“The LORD watches over the strangers; he upholds the orphan and the widow…” (Psalm 146:9).
This verse reads like the banner headline of today’s lectionary texts. The book of Ruth follows the story of two resourceful widows: Naomi, an Israelite, and Ruth, who is a “stranger,” a foreigner. Through God’s providence and Naomi’s quick thinking, a son is born – the grandfather of King David. In 1 Kings 17, an unnamed widow receives the prophet Elijah into her home and courageously feeds him her very last bit of flour and oil. God rewards her costly hospitality with miraculous abundance. Truly God upholds the widows, who have no one else to bear them up.
Mark 12 begins not with a widow but with Jesus’ indictment of the scribes – teachers of the law and leaders in the Temple. He describes them as the ones who want to walk around in nice robes and receive greetings in the marketplaces, the ones who want the best seats in worship and at dinner parties – the ones who (and here’s the punch we weren’t expecting) devour the houses of the widows.
Immediately after these threatening words, who would appear in our story but…a widow. Surely we are meant to think of those who devoured the houses of women like her. Surely we are meant to wonder if her house, too, has been devoured.
Jesus has gone to sit opposite the temple treasury, and he is watching how people put their money into the offering plate. Small word, how – he’s not just watching people give their money, he’s watching how they do it. A lot of rich people put in a lot. And then comes along one poor widow, and she puts in two small copper coins.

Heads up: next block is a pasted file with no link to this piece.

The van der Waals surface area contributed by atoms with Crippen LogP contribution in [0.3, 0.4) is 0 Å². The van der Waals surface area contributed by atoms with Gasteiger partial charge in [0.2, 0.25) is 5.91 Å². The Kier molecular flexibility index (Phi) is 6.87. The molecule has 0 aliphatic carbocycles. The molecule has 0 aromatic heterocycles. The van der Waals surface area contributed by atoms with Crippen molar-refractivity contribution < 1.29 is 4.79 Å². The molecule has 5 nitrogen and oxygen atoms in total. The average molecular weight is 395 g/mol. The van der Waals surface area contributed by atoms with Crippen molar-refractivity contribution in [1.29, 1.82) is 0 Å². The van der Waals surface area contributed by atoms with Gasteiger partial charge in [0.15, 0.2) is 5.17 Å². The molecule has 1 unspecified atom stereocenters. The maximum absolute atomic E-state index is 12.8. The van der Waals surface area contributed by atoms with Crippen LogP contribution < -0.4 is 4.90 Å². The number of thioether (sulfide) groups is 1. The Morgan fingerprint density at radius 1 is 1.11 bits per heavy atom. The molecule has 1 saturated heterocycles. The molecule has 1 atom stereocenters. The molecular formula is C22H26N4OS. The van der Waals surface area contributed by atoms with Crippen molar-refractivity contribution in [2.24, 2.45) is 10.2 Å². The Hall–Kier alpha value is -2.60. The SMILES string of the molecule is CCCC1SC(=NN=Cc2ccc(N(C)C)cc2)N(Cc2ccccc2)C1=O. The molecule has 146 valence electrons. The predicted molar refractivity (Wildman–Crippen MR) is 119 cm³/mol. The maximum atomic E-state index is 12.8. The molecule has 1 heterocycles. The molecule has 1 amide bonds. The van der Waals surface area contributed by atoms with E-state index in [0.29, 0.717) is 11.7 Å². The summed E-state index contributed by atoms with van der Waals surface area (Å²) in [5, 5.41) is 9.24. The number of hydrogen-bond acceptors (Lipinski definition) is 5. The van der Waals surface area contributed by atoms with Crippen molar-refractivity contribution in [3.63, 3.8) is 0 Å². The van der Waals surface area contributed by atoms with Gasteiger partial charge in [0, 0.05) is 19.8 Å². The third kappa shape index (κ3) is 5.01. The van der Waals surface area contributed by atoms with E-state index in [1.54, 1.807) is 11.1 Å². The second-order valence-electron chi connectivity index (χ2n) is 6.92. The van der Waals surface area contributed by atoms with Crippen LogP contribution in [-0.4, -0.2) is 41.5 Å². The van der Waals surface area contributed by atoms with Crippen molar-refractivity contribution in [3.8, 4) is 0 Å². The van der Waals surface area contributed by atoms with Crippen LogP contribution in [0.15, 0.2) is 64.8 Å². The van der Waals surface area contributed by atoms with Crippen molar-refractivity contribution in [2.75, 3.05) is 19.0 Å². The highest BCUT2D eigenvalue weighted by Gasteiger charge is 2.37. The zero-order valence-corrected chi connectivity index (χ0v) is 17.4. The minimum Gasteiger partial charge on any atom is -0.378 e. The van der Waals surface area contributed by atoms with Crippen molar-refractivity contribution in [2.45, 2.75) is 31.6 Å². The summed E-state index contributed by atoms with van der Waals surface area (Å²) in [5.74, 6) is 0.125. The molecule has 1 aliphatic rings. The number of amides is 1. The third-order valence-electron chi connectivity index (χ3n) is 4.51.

Summoning his disciples, Jesus tells them that this one poor widow has put in more than everyone else put together, because everyone else gave out of their abundance, but she put in everything, as much as she had, her whole livelihood, her whole life.
The story is deeply ambiguous. Are we meant to feel admiration for the widow’s selfless, sacrificial generosity? Is Jesus lifting her up as a model to imitate? This seems right. Of course it’s good to give our whole lives to God’s cause. Like the widow in Zeraphath, this widow courageously offers everything she has to God, trusting that he will provide for her. John Wesley writes, “See what judgement is cast on the most specious, outward actions by the Judge of all! And how acceptable to him is the smallest, which springs from self-denying love!”
On the other hand, are we meant to feel uneasy, or even outraged, at the spectacle of a poverty-stricken widow donating every last penny she has to the very Temple whose leaders have devoured her house? This seems right, too. Immediately after Jesus points out the widow’s sacrificial action, he predicts the destruction of the Temple (Mark 13:1-2). The treasury into which the rich and the poor alike are putting their coins will soon be no more. The Temple, like the scribes, sits under God’s judgment.
Reading the lectionary texts together does not help us resolve this tension. In our texts and contexts we find both themes: costly hospitality, the blessings of giving out of one’s own poverty, and the rewards of sacrificial, courageous giving; and the special care that God has for the poor and the vulnerable, and the fierce judgment that falls on those who abuse them.
Too often we hesitate to give all we have, paralyzed by fears of scarcity rather than faith in God’s abundant provision. Too often we turn away from the widow, the stranger, and the orphan when the rich devour their homes and destroy their livelihoods. Lord, have mercy.